Hang on a second-a… vintage Sekonda watches…

Hang on a second-a… aren’t Sekonda watches made in Japan? Or at least in the Far East? Well, yes, but their origins actually lie elsewhere.

I came across this late 1960s or early 1970s Sekonda wristwatch (right) the other day – it was the styling that caught my eye. Huge egg-shaped ‘cushion’ cases were highly fashionable at the time, inspired by fashion which was inspired by the space race. And the bronze-brown dial just screams the period when combined with the gold-plated case. The fact that the dial shows ‘quarters’ in some lights is an added touch I like. And it’s a 17 jewel mechanical movement too, as the face indicates, so the movement isn’t dreadful quality or the ubiquitous quartz either. The face also indicates that it was ‘MADE IN USSR’. Gosh, more inspection was needed. Gently opening the case up for a surface clean revealed a trident symbol for Poljot watches, the wording ‘SEVENTEEN 17 JEWELS’ and the movement number ‘SU 2614.2H’. The back is stamped 853629a. Why the Soviet Union? There’s a story here!

In 1932, Polish emigré entrepreneur Alexander Margulies (1902-91) founded ELCO, importing and distributing Swiss watches. By 1939, ELCO had become the largest clock and watch distributor in the U.K. After World War II, Margulies added Soviet Russian mechanical watch factories to his suppliers. The Soviet Union had begun producing mass-producing watches in 1927, and production grew exponentially, with many models being both very affordable and very accurate, making the country an increasingly serious player in the mass-market industry. The Soviet watches Margulies added to his company included those by Poljot (1st Moscow Watch Factory, founded in 1930), Slava (2nd Moscow Watch Factory), Raketa (Petrodvorets Watch Factory, established in 1721), and others. Poljot (meaning ‘flight’) benefitted from its connections to the Space Race – Yuri Gagarin wore a Poljot as the first man in space in 1961.

A late 1980s Sekonda Advert

Margulies’ highly successful company went public in 1962 and, in 1966, he and Soviet distributor ChasProm decided to create a new brand – SEKONDA (meaning ‘second’) to rebrand and market these Soviet mechanical watches in the UK. He also devised the now legendary tagline ‘Beware of Expensive Imitations’. They always were – and still are – highly affordable, durable, and reliable watches that largely could not be imitated more cheaply.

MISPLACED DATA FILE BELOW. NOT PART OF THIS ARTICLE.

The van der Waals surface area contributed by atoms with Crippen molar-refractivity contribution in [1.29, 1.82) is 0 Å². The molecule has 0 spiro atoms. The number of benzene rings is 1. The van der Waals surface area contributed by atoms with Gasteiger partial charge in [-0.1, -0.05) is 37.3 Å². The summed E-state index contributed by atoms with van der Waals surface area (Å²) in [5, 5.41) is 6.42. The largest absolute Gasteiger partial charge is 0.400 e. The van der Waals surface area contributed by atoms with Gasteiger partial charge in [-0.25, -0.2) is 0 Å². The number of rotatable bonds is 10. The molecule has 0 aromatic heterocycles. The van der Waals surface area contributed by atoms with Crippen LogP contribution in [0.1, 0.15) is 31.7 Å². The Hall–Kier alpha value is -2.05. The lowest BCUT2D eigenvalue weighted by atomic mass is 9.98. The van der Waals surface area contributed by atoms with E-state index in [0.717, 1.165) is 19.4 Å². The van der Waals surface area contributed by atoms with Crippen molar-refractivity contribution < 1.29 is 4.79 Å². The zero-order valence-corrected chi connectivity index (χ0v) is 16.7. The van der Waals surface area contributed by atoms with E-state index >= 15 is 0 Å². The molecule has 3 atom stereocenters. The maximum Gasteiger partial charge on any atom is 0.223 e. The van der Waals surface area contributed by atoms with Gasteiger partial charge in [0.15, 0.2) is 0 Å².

During the late 1970s & 80s, inexpensive, mass-produced quartz movements devastated the mechanical watch market. From the late 1970s onwards, Sekonda watches were made in China using high quality Japanese quartz movements. The company continued to grow and is still in fine form today, with many saying that Sekonda have been the leading and most successful British watch brand since 1988, with all watches having been designed and managed through their head office in Leicester since 1966.

During the 1980s, digital watches became a mainstay, following the release of the ‘Melody’ in 1979 which played a few bars of American favourite ‘Oh Susanna’. The ‘Melody’ was branded as ‘The first watch you can dance to’. I remember desperately wanting a Sekonda digital watch as a child! Now, along with Casio watches, they are all the rage with fashionable hipster kids!

The company has always had a beady eye fixed on the fast moving world of fashion, and many of their watches record the changing aspirational fashions of the day. From a collecting point of view, I think that’s appealing and significant in its own right.

After I put my new-to-me vintage Sekonda back together I gave it a gentle wind and, not only does it still work, but it also keeps perfect time! An hour spent with a toothbrush and a little disinfectant washing up liquid led to the case and the American Spiedel metal strap looking as good as new.

I know that this is no Breguet or Patek Philippe (or anything even approaching close!), but I love the style, it’s a mechanical watch that’s over half a century old, and it works perfectly. And I think it looks damned good on my wrist. For a price of £10, that can’t be bad, right?!

Looking online, I can see that many of its brothers and sisters are available for well under £50. And there appear to be thousands to choose from. Now I find myself repeating, “No, I do not need to start another collection…!” But I’m sure someone will, if they haven’t already.

Recycle and revive! Vintage value antiques & vintage are green!

Found at the excellent Risby Barns, Suffolk.

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